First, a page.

Supreme Court

Louisiana Mother of Autistic Child Hit by Teacher Files Supreme Court Petition

School officials in three states are effectively immune from lawsuits over excessive corporal punishment. A Louisiana mother is asking the Supreme Court to step in.


Sonia Book's autistic daughter was hit by a public school teacher who later pleaded guilty to battering two other autistic students. Book tried to sue, but she happens to live in Louisiana, one of three states where school officials are essentially immune from lawsuits for excessive corporal punishment.

Now Book is asking the Supreme Court to step in. 

The Institute for Justice, a libertarian-leaning public interest law firm, filed a petition to the Supreme Court this week on behalf of Book, asking the Court to resolve an issue that it says has made corporal punishment of children categorically exempt from constitutional scrutiny in the U.S. Court of Appeals for the 5th Circuit, which covers Texas, Louisiana, and Mississippi.

"If the school system isn't going to hold the people who hit my daughter accountable, then I hoped the courts would, but so far that hasn't happened," Book said in an Institute for Justice press release. "It makes no sense to me that people who hit your kids can get away with it if they work for the school. That's who my daughter should be able to trust, not fear."  

In 2020, Book's 11-year-old daughter, who has nonverbal autism, was hit by school employees in the Jefferson Parish school district on at least three separate occasions for acting out. In one instance, the girl kicked in the direction of a teacher without making contact. In another, she pinched a teacher's aide.

Book filed a lawsuit against the teacher and several school officials in 2021, arguing that the school district and employees violated her daughter's rights. However, both a U.S. district court and the U.S. Court of Appeals for the 5th Circuit held that the school officials were exempt from Book's claims under Section 1983 of the Civil Rights Act, which created a right to sue government officials acting under the color of law for constitutional violations.

As the Institute for Justice describes in its petition for writ of certiorari, the 5th Circuit is an outlier. It's the only federal circuit that immunizes school officials from civil rights lawsuits for corporal punishment, as long as that force is plausibly related to maintaining classroom order. Under a binding precedent in the circuit, "as long as the state provides an adequate remedy, a public school student cannot state a claim for denial of substantive due process through excessive corporal punishment."

All other nine circuits in the country allow such claims to proceed under either the Fourth Amendment's excessive force provision or the 14th Amendment's Due Process Clause.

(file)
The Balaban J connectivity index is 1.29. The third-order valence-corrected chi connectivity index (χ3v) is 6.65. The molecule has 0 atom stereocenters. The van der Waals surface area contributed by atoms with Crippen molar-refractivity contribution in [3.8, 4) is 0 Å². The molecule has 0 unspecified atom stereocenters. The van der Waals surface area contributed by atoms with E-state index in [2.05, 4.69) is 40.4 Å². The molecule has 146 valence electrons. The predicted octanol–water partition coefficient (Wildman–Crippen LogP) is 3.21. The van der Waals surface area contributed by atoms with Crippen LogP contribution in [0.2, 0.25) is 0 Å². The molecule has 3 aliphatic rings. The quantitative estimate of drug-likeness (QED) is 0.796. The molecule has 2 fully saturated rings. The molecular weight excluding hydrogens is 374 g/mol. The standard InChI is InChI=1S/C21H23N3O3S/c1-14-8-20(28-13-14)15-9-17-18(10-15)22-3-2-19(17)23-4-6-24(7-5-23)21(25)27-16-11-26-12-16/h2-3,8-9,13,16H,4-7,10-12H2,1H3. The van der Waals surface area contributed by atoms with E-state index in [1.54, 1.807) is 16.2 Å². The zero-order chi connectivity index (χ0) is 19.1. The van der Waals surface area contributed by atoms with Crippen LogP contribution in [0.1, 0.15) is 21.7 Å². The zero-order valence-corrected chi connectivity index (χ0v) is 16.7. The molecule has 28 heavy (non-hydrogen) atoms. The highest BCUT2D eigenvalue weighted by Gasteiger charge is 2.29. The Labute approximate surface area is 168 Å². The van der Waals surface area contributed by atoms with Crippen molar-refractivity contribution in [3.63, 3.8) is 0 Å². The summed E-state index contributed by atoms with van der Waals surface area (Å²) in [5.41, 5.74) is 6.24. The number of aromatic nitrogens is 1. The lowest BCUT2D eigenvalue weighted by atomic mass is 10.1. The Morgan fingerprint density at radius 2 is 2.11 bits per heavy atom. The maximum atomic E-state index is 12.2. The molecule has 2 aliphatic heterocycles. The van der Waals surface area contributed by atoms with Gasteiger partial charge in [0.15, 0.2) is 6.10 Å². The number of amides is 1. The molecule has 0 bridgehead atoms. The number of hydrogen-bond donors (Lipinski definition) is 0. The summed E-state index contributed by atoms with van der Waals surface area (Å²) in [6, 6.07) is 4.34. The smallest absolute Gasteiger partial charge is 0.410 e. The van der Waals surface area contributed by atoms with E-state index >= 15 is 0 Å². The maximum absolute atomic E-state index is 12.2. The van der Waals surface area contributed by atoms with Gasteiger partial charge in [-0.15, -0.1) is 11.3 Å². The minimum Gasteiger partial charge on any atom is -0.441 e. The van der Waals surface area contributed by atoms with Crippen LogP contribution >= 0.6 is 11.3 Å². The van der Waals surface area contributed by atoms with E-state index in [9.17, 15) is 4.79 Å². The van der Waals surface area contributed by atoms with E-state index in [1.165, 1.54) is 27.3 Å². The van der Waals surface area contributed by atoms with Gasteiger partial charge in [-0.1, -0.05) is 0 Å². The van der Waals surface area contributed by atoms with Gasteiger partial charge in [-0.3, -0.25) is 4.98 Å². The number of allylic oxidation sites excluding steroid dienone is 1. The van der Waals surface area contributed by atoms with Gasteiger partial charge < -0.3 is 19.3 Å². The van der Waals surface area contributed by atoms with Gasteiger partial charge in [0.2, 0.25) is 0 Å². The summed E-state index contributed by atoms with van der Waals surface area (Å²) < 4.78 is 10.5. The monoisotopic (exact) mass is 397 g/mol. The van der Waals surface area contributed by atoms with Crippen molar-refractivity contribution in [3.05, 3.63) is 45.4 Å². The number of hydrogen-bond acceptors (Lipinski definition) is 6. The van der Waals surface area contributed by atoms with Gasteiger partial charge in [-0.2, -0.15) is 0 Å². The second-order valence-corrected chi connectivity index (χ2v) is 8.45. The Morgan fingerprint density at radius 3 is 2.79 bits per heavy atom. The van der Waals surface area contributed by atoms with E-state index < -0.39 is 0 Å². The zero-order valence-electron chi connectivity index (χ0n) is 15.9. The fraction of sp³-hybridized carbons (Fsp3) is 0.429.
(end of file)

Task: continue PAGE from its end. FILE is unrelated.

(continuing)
That 5th Circuit precedent has led to federal judges dismissing lawsuits where, for example, a student with disabilities was tased, or a 5-year-old boy was allegedly slammed to the ground and dragged to the principal's office by a school police officer. The 5th Circuit has only recognized excessive violence against students in cases where the abuse was cartoonishly grotesque and devoid of any pedagogical justification, such as tying a student to a chair for two days.

"The Fifth Circuit is way out of step with the rest of the nation's courts on this issue, and we're asking the Supreme Court to right this legal wrong," Institute for Justice senior attorney Patrick Jaicomo said in a press release. "The absolute protection the Fifth Circuit has created for abusive teachers and school administrators is greater than the overly-generous immunities that already extend to police and every other public employee."

Meanwhile, the teacher who struck Book's daughter was not disciplined. She transferred to another school. In September, the New Orleans Times-Picayune reported that the teacher pleaded guilty to simple battery of two other autistic siblings. A related lawsuit against the teacher accused her of slapping the children, segregating them from nondisabled children, and calling them "feral kids" and "filthy little things."

Reason has reported extensively on state violence against children with disabilities. In Florida, school-age children—disproportionately those with disabilities—are frequently restrained by police and involuntarily committed to psychiatric hospitals for throwing tantrums in the classroom. Last year, a Kansas sheriff's deputy hogtied and tased an 12-year-old autistic boy. In North Carolina in 2018, a school resource officer handcuffed a 7-year-old autistic boy and pinned him face-down on the ground for nearly 40 minutes while taunting him.

The Institute for Justice is asking the Supreme Court to resolve whether students' excessive violence claims are cognizable under Section 1983 and whether those claims should proceed under the Fourth Amendment or 14th Amendment.